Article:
Google’s new Password Checkup tells you if your accounts can be compromised

Google password manager Credit: Google
Google password manager Credit: Google

New service scans all the passwords you have saved in Chrome against lists of known leaks



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3 October 2019 | 0

Legions of people use awful, easily guessable passwords. Much worse, many people reuse passwords across multiple sites and services. That means that if one site leaks your info, hackers can potentially gain access to any of your other accounts that use the same login information.

Google wants to stop that from happening. On Wednesday, the search giant launched Password Checkup, a new service that scans all of the passwords you have saved in Chrome against lists of known leaks to see if your data’s been compromised.

The feature builds on top of the password manager Google built into Chrome late last year.

Here is how it works. Head over to and you will see Password Checkup at the top of the page. Clicking the “Check Passwords” link prompts you to sign into your Google Account again to verify your identity. After you do so, Google will scan your passwords, then generate a report that identifies reused passwords, compromised passwords, and weak passwords. Sifting through the list also serves as a helpful reminder of any throwaway accounts you may have created for various websites (and should probably delete).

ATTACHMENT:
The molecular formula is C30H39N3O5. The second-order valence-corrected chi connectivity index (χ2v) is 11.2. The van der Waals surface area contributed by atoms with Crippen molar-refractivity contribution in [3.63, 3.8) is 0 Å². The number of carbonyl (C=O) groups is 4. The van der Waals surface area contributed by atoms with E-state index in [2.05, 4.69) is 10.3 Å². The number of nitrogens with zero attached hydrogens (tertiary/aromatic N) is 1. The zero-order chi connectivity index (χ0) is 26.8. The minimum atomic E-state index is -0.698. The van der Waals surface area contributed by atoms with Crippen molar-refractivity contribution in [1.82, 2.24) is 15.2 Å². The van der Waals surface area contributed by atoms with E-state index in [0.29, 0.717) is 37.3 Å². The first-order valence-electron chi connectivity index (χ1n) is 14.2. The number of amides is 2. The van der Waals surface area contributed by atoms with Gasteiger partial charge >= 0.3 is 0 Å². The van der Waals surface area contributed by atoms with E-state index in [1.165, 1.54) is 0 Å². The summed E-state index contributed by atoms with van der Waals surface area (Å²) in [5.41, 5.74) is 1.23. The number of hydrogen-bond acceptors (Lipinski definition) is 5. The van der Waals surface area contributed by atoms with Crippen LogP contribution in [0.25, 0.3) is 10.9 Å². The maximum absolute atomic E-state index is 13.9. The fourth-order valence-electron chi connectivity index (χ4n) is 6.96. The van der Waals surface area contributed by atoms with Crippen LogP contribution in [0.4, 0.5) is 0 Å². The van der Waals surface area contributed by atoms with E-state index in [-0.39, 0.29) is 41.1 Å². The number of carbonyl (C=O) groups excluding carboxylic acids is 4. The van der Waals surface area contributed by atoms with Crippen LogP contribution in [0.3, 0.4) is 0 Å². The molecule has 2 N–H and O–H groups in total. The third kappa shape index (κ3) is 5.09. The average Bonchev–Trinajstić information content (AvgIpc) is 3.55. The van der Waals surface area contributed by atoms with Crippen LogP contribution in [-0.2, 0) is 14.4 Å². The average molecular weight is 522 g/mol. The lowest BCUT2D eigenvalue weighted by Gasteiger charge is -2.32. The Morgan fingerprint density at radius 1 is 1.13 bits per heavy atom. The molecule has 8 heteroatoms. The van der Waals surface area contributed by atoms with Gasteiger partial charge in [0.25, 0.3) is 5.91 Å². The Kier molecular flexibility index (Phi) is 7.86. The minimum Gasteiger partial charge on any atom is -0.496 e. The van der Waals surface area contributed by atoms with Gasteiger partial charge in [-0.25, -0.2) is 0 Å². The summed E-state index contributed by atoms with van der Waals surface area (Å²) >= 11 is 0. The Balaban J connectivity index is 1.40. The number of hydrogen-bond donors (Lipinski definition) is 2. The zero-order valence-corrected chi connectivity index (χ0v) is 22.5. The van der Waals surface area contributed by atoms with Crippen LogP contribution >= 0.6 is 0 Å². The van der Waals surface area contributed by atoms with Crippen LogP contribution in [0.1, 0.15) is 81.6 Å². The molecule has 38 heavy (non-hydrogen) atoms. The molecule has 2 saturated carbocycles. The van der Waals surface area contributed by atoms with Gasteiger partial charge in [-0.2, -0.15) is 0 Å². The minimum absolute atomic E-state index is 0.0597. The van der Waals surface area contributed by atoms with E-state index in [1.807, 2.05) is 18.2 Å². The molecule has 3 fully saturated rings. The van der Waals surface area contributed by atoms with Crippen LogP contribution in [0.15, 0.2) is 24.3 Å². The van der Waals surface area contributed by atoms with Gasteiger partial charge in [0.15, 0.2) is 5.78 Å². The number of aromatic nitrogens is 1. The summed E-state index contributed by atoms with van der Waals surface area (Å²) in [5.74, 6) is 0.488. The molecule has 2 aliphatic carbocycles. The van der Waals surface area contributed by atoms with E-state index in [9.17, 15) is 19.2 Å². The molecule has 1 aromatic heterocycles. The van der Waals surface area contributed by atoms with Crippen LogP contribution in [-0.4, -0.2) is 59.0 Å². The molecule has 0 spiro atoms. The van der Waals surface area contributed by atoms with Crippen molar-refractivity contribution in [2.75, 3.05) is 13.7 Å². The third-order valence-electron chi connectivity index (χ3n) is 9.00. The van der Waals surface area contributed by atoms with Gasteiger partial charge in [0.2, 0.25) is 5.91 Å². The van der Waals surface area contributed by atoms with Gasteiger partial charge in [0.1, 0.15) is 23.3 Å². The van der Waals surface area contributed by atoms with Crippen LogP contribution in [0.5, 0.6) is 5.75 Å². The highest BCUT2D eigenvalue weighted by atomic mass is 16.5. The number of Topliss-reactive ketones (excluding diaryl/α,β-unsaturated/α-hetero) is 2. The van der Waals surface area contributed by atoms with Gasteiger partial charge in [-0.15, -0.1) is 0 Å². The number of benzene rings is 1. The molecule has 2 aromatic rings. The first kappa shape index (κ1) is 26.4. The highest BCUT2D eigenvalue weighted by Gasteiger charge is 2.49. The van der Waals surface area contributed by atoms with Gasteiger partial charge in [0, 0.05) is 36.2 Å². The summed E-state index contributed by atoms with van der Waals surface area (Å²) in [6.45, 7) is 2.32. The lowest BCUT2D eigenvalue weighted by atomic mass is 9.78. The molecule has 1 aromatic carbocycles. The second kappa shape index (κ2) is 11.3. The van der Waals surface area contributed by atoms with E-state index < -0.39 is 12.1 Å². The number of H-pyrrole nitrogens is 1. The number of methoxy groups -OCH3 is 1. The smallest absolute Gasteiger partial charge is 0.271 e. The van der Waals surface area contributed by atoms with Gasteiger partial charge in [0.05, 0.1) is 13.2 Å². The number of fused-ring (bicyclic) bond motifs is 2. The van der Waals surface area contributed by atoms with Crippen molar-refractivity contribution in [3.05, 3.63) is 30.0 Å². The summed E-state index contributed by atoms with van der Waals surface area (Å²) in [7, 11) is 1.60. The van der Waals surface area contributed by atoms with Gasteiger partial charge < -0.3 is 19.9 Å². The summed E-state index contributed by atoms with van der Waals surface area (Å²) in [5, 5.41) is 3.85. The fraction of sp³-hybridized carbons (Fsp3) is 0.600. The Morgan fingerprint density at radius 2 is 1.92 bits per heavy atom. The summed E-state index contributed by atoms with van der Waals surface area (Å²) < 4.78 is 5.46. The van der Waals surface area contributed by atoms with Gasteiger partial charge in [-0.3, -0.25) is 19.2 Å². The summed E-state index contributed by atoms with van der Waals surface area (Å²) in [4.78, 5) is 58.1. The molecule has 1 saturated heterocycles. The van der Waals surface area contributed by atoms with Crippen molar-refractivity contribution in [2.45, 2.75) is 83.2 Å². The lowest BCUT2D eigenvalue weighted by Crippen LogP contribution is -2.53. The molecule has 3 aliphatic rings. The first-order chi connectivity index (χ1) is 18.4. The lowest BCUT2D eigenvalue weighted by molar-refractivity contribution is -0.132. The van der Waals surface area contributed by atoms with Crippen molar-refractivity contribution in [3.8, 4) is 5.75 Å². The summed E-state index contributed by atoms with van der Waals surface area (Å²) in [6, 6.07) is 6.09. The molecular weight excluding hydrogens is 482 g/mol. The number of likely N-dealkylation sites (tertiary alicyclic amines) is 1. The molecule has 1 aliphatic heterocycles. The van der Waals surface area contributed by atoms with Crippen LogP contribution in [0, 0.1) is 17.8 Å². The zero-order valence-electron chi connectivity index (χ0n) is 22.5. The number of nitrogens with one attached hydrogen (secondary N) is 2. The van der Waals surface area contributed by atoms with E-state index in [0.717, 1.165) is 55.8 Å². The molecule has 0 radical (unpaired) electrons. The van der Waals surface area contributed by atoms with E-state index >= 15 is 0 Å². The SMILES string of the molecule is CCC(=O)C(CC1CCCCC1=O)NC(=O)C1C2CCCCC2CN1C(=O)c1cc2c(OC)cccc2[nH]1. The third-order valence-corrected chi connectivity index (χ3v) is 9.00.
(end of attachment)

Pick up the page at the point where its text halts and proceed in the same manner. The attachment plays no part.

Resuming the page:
Chrome offers to change your flagged passwords using its built-in password manager, but we would recommend picking up a dedicated password manager for fuller-featured protection that is not tied to Google’s browser alone.

Right now, you need to manually visit your Google passwords page and run Password Checkup for it to run. By comparison, Troy Hunt’s Have I Been Pwned service offers automatic email notifications whenever your credentials show up in breaches.

Password Checkup will get more powerful in the coming months: “Later this year, we’ll build Password Checkup technology directly into Chrome for everyone – so you get real time protection as you type your password without needing to install a separate extension,” Google says.

Bottom line: This is excellent. Reusing passwords, especially weak passwords, is one of the biggest security risks on the internet. Google leveraging Chrome to bring it to people’s attention before your accounts get hacked is nothing but a good thing.

IDG News Service

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